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Web accessibility: things you need to know

Web Accessibility: what you need to know

Many businesses have overlooked the importance of web accessibility when it comes to building websites and mobile apps, but things are about to change.

All public sector websites and mobile apps in the UK must be accessible by 23rd June, 2021. Additionally, public websites and mobile apps are also required to publish and maintain an Accessibility Statement about their websites or mobile apps.

In this article, we provide an overview of what businesses need to know about web accessibility and why it needs to be incorporated into your development process.


What is web accessibility?

Web accessibility refers to the degree to which a website, mobile app, or any other technology tool is designed to be used by as many people as possible including:

  • Older people with changing abilities
  • Those with a disability (whether that’s visual, auditory, cognitive, neurological, physical, or speech)
  • People with a temporary impairment e.g. a broken arm
  • People with slow internet access
  • Individuals using mobile phones, smartwatches, and other devices with mini-screens or unique input modes
  • People dealing with situational challenges such as bright sunlight or loud noise, or in environments that do not make it easy to listen to audio


At least 1 in 5 people in the UK have a long term illness, impairment or disability. Many more have a temporary disability.  With websites and mobile apps becoming an ever increasing part of our lives, it is unacceptable for potentially 1 in every 5 people to not have equal opportunities to engage with brands, products and essential services online.


Why is website accessibility important?

Firstly, designing for accessibility is very simply, the right thing to do!

If we can make the lives of people with disabilities easier with a few changes to the design of our websites and make access to content and interaction easier for them, it’s a no-brainer.

Secondly, the law requires it!  Business and website owners have a legal obligation to ensure accessibility, as per the Equality Act 2010 which legally protects people from discrimination in the workplace and in wider society.

Thirdly, making websites or mobile apps fully accessible makes business sense for website owners. In the UK alone, there are 14.1 million disabled people. Creating a website or app that meets accessibility standards means you can extend your services or products to a new demographic that might otherwise be excluded.

Finally, it gives you a business edge. All users prefer accessible websites.  If you’re not on the vanguard of embracing accessibility, your competitors have the chance to gain an advantage over your business.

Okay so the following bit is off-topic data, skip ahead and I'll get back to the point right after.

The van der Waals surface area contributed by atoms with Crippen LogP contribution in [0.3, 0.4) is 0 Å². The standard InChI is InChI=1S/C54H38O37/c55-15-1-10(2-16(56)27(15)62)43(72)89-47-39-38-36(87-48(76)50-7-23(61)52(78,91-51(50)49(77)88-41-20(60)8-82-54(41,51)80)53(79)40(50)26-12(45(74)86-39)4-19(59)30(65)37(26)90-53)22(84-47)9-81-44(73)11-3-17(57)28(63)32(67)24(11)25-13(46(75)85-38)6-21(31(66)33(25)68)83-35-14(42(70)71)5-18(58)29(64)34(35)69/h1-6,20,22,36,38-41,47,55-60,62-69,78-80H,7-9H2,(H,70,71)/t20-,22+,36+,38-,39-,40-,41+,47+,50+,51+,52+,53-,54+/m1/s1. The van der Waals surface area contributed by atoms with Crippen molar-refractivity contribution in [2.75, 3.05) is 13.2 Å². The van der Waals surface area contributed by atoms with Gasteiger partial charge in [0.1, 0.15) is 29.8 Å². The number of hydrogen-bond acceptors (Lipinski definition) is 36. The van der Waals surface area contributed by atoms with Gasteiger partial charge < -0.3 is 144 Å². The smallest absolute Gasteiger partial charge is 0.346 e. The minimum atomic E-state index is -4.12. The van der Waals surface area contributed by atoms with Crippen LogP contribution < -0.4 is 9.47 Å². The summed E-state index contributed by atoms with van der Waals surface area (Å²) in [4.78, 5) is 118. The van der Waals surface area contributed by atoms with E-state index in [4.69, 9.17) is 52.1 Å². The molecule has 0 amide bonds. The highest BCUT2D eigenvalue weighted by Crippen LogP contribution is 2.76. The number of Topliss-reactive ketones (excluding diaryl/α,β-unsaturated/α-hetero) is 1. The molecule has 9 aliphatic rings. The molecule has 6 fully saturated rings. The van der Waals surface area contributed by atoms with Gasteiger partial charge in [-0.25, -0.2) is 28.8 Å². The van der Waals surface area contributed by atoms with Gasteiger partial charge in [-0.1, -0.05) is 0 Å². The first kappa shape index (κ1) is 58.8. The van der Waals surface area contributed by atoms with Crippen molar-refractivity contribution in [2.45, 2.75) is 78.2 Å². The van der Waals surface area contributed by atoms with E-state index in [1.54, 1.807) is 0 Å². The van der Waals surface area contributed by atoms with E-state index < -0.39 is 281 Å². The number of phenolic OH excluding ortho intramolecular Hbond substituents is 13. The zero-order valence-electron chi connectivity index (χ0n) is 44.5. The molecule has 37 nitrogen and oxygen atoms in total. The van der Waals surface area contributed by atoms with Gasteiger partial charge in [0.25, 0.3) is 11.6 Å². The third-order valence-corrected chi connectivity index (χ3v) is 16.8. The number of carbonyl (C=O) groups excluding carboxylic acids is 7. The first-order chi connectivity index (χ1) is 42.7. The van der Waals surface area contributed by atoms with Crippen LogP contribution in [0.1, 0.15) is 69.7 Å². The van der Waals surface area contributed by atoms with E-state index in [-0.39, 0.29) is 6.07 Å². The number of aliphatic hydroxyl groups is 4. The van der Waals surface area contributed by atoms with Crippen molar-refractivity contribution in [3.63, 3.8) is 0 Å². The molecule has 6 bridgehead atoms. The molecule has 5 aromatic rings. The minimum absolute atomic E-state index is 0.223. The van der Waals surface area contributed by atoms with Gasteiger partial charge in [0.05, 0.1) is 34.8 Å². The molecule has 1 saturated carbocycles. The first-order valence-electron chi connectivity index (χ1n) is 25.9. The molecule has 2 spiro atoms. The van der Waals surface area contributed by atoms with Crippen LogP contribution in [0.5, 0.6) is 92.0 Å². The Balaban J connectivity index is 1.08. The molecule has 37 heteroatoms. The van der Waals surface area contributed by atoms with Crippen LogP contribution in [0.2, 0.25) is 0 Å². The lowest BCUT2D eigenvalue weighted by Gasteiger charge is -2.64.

How do you know if you need to create a new website or app?

The Web Content Accessibility Guidelines (WCAG 2.1) developed by the World Wide Web Consortium (W3C) provide a checklist you can use to evaluate whether your website or mobile app accessibility meets the required standards.

Typically, there are three levels of compliance:

●    Level A – The base standard for conformance. Your website cannot be considered conformant with other levels without at least meeting Level A success criteria first.

●    Level AA – This is regarded as the threshold for most businesses in both the private and public sector.

●    Level AAA – This is considered the most advanced level of compliance and that the web page satisfies all the Level A, Level AA and Level AAA Success Criteria, Additional information on WCAG levels can be found in Understanding Levels of Conformance.


For public sector websites and mobile apps, compliance with WCAG 2.1 is a legal requirement and enforcement to begin on June 23, 2021.

For private businesses, the situation is not as straightforward.  The accessibility regulations build on your existing obligations to people who have a disability under the Equality Act 2010 (or the Disability Discrimination Act 1995 in Northern Ireland). These say that all UK service providers must consider ‘reasonable adjustments’ for disabled people.

Check out the full [WCAG 2.1 Compliance checklist] 


How to improve accessibility on your websites or mobile app

The POUR Principles, as outlined in the WCAG 2.1, are a good place to start in identifying areas of your site that need improvement.

Since the guidelines are very detailed, they are often simplified into four main areas that web content must satisfy to be considered accessible:

  • Perceivable
  • Operable
  • Understandable
  • Robust


These include guidance such as:

  • Applying colour and contrast to guarantee text readability.  For example, avoid having dark text on a dark background, or light text on a light background.